Solihull schools to open as planned amid dangerous concrete scare in England

Just days before schools return, the Government has told that 104 English schools will not open

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Schools in Solihull will open as scheduled for the start of term next week amid countrywide fears over faulty concrete in buildings.

Just days before schools return, the Government has told that 104 English schools will not open as they contain a weak form of ‘concrete’. Schools, colleges and nurseries with reinforced autoclaved aerated concrete (RAAC) should close unless safety mitigations are in place, said the Department for Education (DfE).

The department contacted all 104 settings where RAAC is currently confirmed to be present without mitigations in place and those schools have been asked to vacate spaces or buildings that are known to contain RAAC.

The DfE said in a release: “The majority of these settings will remain open for face-to-face learning on their existing site, because only a small part of the site is affected by RAAC. A minority will need to either fully or partially relocate to alternative accommodation while mitigations are put in place because of the extent to which RAAC is present.”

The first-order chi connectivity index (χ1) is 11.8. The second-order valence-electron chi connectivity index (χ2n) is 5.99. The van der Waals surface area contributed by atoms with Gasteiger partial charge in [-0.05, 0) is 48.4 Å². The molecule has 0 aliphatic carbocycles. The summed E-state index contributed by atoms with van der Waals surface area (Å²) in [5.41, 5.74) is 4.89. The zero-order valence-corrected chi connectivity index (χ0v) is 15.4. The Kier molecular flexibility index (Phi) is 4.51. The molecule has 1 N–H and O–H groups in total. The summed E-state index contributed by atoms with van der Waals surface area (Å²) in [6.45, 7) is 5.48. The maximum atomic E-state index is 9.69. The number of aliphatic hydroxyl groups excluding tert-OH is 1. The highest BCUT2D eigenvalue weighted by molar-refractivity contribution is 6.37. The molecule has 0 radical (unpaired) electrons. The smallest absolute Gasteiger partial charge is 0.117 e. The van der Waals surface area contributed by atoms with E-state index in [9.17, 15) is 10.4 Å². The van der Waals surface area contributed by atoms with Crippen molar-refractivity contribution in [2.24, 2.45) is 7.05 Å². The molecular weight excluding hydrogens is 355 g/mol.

Solihull Council House (Credit - Tom Cramp)Solihull Council House (Credit - Tom Cramp)
Solihull Council House (Credit - Tom Cramp)

What did Solihull Council say?

We asked Solihull Council if schools will return as usual on Monday (September 4). A representative said: “No schools in Solihull are affected at this current time and there are no planned closures for Monday.”

What did Education Secretary Gillian Keegan say?

Education Secretary, Gillian Keegan, said: “Nothing is more important than making sure children and staff are safe in schools and colleges, which is why we are acting on new evidence about RAAC now, ahead of the start of term.

“We must take a cautious approach because that is the right thing to do for both pupils and staff. The plan we have set out will minimise the impact on pupil learning and provide schools with the right funding and support they need to put mitigations in place to deal with RAAC.”